Euler's Continued Fraction Theorem for fractions

How can I use Euler's Continued Fraction Theorem to find the continued fraction expansion for a (ordinary, finite) fraction via its (terminating or recurring) decimal expansion, rather than via the more obvious Euclid's Algorithm?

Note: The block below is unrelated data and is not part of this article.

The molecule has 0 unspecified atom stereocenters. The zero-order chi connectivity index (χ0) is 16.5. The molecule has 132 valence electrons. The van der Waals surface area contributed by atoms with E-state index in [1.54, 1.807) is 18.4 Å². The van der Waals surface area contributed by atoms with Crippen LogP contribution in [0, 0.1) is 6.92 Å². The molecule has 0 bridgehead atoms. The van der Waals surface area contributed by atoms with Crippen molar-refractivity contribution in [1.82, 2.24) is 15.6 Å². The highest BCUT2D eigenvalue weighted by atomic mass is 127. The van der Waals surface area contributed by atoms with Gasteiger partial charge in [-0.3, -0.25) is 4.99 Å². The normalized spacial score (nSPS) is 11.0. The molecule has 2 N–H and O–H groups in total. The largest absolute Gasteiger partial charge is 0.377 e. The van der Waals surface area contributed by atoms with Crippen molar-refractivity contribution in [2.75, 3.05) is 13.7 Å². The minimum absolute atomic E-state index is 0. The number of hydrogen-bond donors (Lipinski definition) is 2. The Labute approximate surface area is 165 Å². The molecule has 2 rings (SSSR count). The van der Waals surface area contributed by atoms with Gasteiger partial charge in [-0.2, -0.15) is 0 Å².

The examples I'm thinking of are $5/7$ and $3/8$ each of which can be thought of as a series in a power of $10$

$5/7=0.\overline{571428}=\sum _{k=1}^{\mathrm{\infty}}571428({10}^{-6}{)}^{k}$

and

$3/8=0.375=3\ast {10}^{-1}+7\ast {10}^{-2}+5\ast {10}^{-3}.$

I'd like to use these coefficients and expansion points together with Euler's Theorem to show the continued fraction expansions

$5/7=[0;1,2,2]$

and

$3/8=[0;2,1,2].$